In the year 1531 Lindsay had the honour to be employed on an embasy to the Emperor Charles the Fifth ; whom he found residing at Brussels". This important trust affords sufficient grounds for concluding that he was then regarded with a more favourable eye. And in 1537, when Mary of Guise landed in Scotland, he exercised his ingenuity in contriving the pageants which were displayed at St Andrews.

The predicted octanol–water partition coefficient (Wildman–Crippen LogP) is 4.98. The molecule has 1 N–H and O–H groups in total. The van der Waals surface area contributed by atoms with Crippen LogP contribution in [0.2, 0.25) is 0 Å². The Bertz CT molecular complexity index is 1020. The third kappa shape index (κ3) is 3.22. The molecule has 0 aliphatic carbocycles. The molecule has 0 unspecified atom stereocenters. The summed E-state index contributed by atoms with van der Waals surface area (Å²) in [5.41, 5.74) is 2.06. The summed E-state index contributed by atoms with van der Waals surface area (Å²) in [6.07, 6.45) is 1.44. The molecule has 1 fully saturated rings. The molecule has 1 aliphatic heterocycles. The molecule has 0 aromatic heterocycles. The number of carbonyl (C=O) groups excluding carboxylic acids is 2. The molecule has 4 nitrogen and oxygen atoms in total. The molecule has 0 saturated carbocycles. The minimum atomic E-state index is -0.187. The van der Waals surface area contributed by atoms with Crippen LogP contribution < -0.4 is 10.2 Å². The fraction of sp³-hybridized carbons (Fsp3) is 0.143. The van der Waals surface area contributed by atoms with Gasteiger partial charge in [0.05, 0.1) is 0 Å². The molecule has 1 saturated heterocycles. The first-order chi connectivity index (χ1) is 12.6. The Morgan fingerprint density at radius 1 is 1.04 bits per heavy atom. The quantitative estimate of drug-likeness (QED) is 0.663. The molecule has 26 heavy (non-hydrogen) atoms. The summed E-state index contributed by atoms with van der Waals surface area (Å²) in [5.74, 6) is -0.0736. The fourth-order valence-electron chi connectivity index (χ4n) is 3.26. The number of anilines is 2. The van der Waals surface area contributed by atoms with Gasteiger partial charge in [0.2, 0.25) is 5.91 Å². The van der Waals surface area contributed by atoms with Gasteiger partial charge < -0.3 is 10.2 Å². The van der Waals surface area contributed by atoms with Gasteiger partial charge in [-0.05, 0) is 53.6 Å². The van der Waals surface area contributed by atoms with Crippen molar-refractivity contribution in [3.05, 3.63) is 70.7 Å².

m James Laing, a Doctor of the Sorbonne, has drawn the character of Knox with matchless liberality: “ Vix excesserat jam ex ephebis, cùm patris sui uxorem violarat, suam novercam vitiarat, et cum ea, cui reverentia potissimùm adhibenda fuerat, nefarium stuprum fecerat.---Rumor erat impium hæreticum nocturnos conventus et clandestina colloquia cum cocodæmone, cui se totum dederat, sæpenumero habuisse, ita quòd ejus meretrix forte eum interrogaret, quis esset ille niger homo cum quo nocte superiori locutus fuerat; quod verbum tam iniquo animo tulit, quòd illa proximo die esset extincta, sed quomodo id acciderat nemo intellexit. Tamen nihilominus vix elatum fuit funus, cùm ille taurus quartæ aut quintæ meretricis novo inflammatur amore. At impudentissimus maximeque lascivus caper, cùm jam gelidus totus heberet sanguis, satis etiam tardante senectâ, nec non frigerent languidæ et effætæ in corpore vires, cæpit principum et nobilium virorum filias quærere, cum quibus publice scortari posset.” Laingæus De Vita et Maribus Hæreticorum, f. 113. b. Paris. 1581, 8vo.) These observations are too gross to be entitled to a serious refutation from any writer of the present age. A similar character of Knox has been exhibited by Archibald Hamilton, in his dialogue De Confusione Galvinana Sectæ apud Scotos, Paris. 1577, 8vo: but the impotent malignity of such writers is zealously exposed by Principal Smeton. ( Ad Virulentum Hamiltonii Dialogıım Orthodoxa Responsio. Edinb.